This week, I’ve been doing a spring clean of all the video files and folders I’ve accumulated over my time at Netskills.
I found myself blushing as I went through the various clips (did it look this amateurish back then too??) but felt a little bit of pride too – in terms of quality, we’ve come a long way.
Very quickly after joining Netskills, I took on the unofficial role of attempting to capture the impact of our various events with short video interviews and still photos.
Back in 2010, I was working with a small Flip Video camera which, in retrospect, didn’t add much to the quality when compared to say an iPhone. But back then I didn’t have an iPhone, so a Flip cam it was.
It took a full 100% of my concentration as I was desperately trying to hold the camera steady at an arm’s length while at the same time leaning over to position myself on the opposite side to create a cross-frame gaze. Every now and then I had to glance at the screen to make sure the interviewee hadn’t moved out of frame. All this while asking questions, trying to focus on listening to the answers and engaging in eye contact to encourage them to keep going (personally, I find there’s nothing more off-putting when being interviewed than a non-engaged interviewer).
The results reflected the practicalities. Have a look at this.
Finding our feet
After a year and a half with the flip cam and my own amateur DSLR for stills, I managed to convince the team we needed to invest in a proper camera. We chose a Canon D550 which meant more light sensitivity (pretty essential when operating mostly indoors in dimly lit training rooms) and the ability to take HD video.
That’s when I started to drag a tripod with me too. No more shaky, grainy shots!
There is something to be said in favour of the flip cam though. As soon as you start introducing a lot of gear, the interviewers stiffen up a little. It’s far scarier to be filmed in HD with a big camera on a tripod than saying a few words in front of a tiny, flimsy handheld flip cam.
But that’s just something you have to learn to deal with. Putting your interviewee at ease is an art form in its own right – one which I have yet to master but, with years of trial and error, have manage to develop some skills in.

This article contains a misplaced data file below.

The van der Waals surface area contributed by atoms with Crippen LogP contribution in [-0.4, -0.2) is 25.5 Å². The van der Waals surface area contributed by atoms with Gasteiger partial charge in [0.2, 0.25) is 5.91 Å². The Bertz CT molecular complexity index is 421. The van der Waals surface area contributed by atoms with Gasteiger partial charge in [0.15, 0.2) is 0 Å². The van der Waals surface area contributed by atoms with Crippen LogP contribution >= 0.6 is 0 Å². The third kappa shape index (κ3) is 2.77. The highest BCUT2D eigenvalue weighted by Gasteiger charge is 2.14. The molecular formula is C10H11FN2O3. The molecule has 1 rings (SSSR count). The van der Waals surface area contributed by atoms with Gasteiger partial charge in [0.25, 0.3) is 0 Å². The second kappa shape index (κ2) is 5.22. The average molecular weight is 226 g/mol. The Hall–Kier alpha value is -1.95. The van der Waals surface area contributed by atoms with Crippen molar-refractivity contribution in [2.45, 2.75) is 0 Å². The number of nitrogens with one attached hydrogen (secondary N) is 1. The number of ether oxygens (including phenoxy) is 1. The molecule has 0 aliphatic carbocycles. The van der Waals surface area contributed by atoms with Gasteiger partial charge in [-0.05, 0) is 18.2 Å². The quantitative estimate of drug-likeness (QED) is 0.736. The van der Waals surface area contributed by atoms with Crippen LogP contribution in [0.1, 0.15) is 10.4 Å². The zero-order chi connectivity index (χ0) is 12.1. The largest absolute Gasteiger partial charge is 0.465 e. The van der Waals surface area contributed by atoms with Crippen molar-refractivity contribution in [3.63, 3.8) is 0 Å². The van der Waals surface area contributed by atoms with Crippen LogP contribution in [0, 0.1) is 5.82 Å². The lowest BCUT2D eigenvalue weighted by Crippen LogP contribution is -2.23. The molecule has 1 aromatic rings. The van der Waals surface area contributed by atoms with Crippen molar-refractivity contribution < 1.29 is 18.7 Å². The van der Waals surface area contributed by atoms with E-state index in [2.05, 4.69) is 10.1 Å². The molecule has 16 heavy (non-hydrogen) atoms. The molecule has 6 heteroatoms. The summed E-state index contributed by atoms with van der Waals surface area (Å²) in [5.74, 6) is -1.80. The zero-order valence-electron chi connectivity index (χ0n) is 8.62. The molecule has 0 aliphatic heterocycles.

Along with the introduction of the D550 and the tripod, my colleagues kindly pointed me towards a tiny lapel mic which was hiding in the depths of the office storage cupboard. Needless to say, not using the built-in mics of the cameras introduced a huge improvement in the audio quality. Although, I have to admit that within our video production team, I remain the least worried about the audio quality. It’s something I blame on my background in journalism – if pushed, I will always choose a cracking comment with poor audio quality than a bland one with superb audio quality.
Starting to run
In early 2013, we took a major step forward with our internal video production. Fed up of figuring things out ourselves and learning only by making mistakes, we brought a friendly face in for some tailored consultancy. A fellow Finn and local independent film maker, Arto Polus, worked with us on a trial project, training us as we went and helping us choose the right equipment additions for future work.
Since then, there’s been no stopping us – the videos are flying in!
Well, not exactly. We’re not full-time media professionals after all. But the amount of stuff we’ve been able to get done alongside our day-to-day work is really encouraging. And compared to where we started, the improvement in quality is staggering.
These are some we’ve just produced.
And there’s more on our YouTube channel.
Honing the production process
The improved quality means a lengthier production process but over the past year, we’ve adopted a fairly flexible approach. Whenever possible, we like to work with a polished script, a storyboard and a shotlist.
While it makes the planning process longer, it speeds up the production stage considerably as well as leading to better results. And as we gain more experience, we’ll probably be able to speed up the planning stage too.
The skills we’re developing are helping in other areas of our work too – from producing better digital stories to creating new types of training materials.
For us, it’s been great to get to a place where the production process isn’t an obstacle for using video as a communications channel. As one of the most immersive mediums out there, it remains unrivaled when communicating impact.